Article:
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Developing Ruby on Rails Apps as an API for React on Front-end

Currently, more and more applications have dynamic content. Users expect apps to be engaging, responsive and fast. If you want to live up to these expectations you will need a proven technology on the backend with interactive framework on the frontend. Otherwise, users might get discouraged from using your app and move to a competitor. Having tested many combinations we’ve found a great solution for quick development of dynamic applications. What’s our secret?

Single-Page Applications, a New Trend in Development

Modern web applications such as Facebook, or Instagram focus on microinteractions. It’s crucial that the application is dynamic and quickly reacts to user behaviour. That’s why Single-Page Applications (SPAs) have recently gained on popularity. SPAs can be defined as “web applications that load a single HTML page and dynamically update that page as the user interacts with the app”. They resemble fast, native, mobile and desktop app experience. The users don’t have to wait for the website to reload every time they click on something. As a result, their experience improves thanks to fewer full page reloads and a better overall performance as less bandwidth is needed.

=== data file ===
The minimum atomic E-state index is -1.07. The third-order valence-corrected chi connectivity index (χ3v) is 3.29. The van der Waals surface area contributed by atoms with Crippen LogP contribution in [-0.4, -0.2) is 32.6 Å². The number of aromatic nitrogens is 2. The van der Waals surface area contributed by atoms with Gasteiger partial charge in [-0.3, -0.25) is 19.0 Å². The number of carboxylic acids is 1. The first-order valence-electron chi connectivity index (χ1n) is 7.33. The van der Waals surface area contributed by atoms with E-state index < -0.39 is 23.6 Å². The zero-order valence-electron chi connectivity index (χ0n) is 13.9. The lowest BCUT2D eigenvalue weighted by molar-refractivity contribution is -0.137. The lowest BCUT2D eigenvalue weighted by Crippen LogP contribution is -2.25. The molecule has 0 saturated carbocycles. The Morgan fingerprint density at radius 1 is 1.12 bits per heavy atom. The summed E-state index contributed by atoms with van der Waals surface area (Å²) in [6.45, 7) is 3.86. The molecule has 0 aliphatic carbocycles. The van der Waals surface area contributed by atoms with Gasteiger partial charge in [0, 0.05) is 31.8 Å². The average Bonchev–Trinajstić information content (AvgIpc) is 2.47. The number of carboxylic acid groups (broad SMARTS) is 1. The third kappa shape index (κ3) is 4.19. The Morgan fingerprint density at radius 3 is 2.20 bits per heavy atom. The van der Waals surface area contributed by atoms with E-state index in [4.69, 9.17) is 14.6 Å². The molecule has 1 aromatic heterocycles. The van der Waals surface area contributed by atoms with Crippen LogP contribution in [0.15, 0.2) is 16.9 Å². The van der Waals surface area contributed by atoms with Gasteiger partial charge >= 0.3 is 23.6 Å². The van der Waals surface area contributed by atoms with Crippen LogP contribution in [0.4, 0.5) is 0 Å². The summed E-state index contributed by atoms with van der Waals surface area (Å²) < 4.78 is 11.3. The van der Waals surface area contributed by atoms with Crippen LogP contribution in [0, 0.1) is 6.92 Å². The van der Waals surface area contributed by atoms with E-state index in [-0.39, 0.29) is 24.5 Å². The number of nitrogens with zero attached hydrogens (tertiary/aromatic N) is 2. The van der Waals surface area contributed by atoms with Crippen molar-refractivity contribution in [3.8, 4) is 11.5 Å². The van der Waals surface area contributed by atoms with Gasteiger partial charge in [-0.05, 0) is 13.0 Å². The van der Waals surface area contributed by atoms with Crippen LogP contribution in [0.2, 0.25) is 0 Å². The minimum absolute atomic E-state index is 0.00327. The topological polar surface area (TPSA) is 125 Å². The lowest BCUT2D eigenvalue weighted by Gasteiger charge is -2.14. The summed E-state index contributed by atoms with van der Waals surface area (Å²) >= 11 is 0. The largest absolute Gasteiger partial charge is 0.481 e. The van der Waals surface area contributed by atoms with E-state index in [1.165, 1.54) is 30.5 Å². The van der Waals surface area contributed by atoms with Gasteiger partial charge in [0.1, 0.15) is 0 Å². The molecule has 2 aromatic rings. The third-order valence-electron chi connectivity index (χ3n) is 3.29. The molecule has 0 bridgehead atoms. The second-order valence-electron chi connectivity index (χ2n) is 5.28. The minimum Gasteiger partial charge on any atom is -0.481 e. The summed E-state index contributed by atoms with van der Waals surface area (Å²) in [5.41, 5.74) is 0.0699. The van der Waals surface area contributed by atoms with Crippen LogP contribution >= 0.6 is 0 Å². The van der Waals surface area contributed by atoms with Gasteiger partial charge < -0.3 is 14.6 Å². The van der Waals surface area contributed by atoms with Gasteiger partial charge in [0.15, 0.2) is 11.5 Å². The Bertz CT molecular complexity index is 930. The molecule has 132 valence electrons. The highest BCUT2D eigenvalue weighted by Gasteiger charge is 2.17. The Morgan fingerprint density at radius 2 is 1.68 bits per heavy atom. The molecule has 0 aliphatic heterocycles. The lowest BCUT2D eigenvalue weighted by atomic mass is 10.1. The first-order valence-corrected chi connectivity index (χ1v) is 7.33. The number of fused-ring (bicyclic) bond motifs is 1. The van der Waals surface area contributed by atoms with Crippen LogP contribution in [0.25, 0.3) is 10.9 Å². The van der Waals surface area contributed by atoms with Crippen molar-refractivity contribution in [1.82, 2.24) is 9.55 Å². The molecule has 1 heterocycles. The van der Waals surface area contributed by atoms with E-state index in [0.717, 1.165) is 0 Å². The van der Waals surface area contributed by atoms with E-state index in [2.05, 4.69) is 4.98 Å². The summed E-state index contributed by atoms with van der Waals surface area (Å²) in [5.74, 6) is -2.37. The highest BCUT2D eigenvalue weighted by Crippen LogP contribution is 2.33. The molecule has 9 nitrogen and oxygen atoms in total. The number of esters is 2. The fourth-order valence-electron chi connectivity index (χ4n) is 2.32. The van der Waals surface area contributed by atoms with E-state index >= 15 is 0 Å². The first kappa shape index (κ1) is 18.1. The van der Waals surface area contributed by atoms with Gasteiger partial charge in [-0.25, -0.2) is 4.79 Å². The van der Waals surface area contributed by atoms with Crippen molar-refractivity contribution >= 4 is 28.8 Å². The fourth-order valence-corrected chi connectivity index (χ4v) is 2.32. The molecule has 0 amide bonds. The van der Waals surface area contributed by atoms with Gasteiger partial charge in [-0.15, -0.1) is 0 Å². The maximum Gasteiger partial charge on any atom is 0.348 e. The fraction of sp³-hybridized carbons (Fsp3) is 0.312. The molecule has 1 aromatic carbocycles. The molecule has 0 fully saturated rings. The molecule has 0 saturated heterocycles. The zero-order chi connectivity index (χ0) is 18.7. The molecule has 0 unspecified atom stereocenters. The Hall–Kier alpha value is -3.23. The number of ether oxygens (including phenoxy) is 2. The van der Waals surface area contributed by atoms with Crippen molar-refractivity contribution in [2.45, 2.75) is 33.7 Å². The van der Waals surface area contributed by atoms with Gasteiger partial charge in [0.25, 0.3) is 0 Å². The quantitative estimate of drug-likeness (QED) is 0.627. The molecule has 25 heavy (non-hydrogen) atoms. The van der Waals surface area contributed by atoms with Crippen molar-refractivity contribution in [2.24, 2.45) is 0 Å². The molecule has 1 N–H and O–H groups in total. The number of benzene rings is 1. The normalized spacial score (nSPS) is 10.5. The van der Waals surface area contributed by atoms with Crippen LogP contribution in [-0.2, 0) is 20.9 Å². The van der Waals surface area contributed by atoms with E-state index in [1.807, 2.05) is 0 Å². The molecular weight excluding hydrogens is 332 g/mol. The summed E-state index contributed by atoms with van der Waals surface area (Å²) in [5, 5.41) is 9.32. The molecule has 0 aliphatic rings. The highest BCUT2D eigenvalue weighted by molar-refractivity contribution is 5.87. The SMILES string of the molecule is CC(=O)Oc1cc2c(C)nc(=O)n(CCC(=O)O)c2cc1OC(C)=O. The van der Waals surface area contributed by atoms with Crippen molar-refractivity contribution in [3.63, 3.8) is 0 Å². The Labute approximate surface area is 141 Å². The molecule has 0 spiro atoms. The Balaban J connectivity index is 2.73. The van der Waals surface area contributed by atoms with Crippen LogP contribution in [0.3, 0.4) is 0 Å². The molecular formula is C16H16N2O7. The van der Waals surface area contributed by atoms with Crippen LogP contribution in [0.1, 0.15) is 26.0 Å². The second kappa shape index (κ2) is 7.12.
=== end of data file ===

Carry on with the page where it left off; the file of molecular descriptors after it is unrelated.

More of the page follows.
There are many combinations of different technologies and frameworks you can base your SPA on. We’ve researched and tested many options that include RoR, Node.js, Angular, Ember, or React. In this piece we want to focus on a setup which includes Ruby on Rails on the backend with React on the frontend  which is one of the optimal choices for SPAs. It allows for fast rendering, great user-experience and quick development. What else do you need?

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Benefits of Using React for a Ruby on Rails Backend

1. Reliable technology

Ruby on Rails is a proven technology, battle-tested by well-known brands such as Crunchbase, Shopify, Twitter, Airbnb or GitHub. It’s strongly supported by an active community of great developers. On GitHub, it’s the largest repository of source code in the world. It makes RoR a reliable framework, in line with the highest development standards.

 

See how Ruby on Rails stacks up against Node.js.

2. Fast and convenient development